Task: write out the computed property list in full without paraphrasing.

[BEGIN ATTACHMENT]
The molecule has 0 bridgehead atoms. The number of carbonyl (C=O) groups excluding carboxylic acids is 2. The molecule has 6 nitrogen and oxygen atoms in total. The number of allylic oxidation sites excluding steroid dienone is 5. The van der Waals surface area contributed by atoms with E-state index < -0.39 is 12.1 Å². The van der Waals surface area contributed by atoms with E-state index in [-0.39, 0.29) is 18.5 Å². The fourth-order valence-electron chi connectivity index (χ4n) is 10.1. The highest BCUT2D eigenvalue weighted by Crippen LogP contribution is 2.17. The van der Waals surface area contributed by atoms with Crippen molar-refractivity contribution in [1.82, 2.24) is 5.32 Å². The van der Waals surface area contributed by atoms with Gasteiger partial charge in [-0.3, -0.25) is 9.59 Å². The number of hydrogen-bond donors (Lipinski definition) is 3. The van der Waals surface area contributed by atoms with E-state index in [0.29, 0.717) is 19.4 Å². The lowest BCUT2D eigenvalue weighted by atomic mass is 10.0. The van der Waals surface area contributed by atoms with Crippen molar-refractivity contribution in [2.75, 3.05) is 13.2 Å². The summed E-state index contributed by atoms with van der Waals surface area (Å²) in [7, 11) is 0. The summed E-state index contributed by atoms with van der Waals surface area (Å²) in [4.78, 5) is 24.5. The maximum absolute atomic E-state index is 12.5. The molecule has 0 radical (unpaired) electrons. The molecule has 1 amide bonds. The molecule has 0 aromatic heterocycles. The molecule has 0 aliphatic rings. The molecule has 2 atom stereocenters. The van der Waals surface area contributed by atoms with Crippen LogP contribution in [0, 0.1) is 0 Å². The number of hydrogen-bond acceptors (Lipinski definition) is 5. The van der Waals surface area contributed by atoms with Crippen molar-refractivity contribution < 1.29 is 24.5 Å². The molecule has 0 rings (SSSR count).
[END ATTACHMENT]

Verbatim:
The molecule has 0 bridgehead atoms. The number of carbonyl (C=O) groups excluding carboxylic acids is 2. The molecule has 6 nitrogen and oxygen atoms in total. The number of allylic oxidation sites excluding steroid dienone is 5. The van der Waals surface area contributed by atoms with E-state index < -0.39 is 12.1 Å². The van der Waals surface area contributed by atoms with E-state index in [-0.39, 0.29) is 18.5 Å². The fourth-order valence-electron chi connectivity index (χ4n) is 10.1. The highest BCUT2D eigenvalue weighted by Crippen LogP contribution is 2.17. The van der Waals surface area contributed by atoms with Crippen molar-refractivity contribution in [1.82, 2.24) is 5.32 Å². The van der Waals surface area contributed by atoms with Gasteiger partial charge in [-0.3, -0.25) is 9.59 Å². The number of hydrogen-bond donors (Lipinski definition) is 3. The van der Waals surface area contributed by atoms with E-state index in [0.29, 0.717) is 19.4 Å². The lowest BCUT2D eigenvalue weighted by atomic mass is 10.0. The van der Waals surface area contributed by atoms with Crippen molar-refractivity contribution in [2.75, 3.05) is 13.2 Å². The summed E-state index contributed by atoms with van der Waals surface area (Å²) in [7, 11) is 0. The summed E-state index contributed by atoms with van der Waals surface area (Å²) in [4.78, 5) is 24.5. The maximum absolute atomic E-state index is 12.5. The molecule has 0 radical (unpaired) electrons. The molecule has 1 amide bonds. The molecule has 0 aromatic heterocycles. The molecule has 0 aliphatic rings. The molecule has 2 atom stereocenters. The van der Waals surface area contributed by atoms with Crippen LogP contribution in [0, 0.1) is 0 Å². The number of hydrogen-bond acceptors (Lipinski definition) is 5. The van der Waals surface area contributed by atoms with Crippen molar-refractivity contribution < 1.29 is 24.5 Å². The molecule has 0 rings (SSSR count).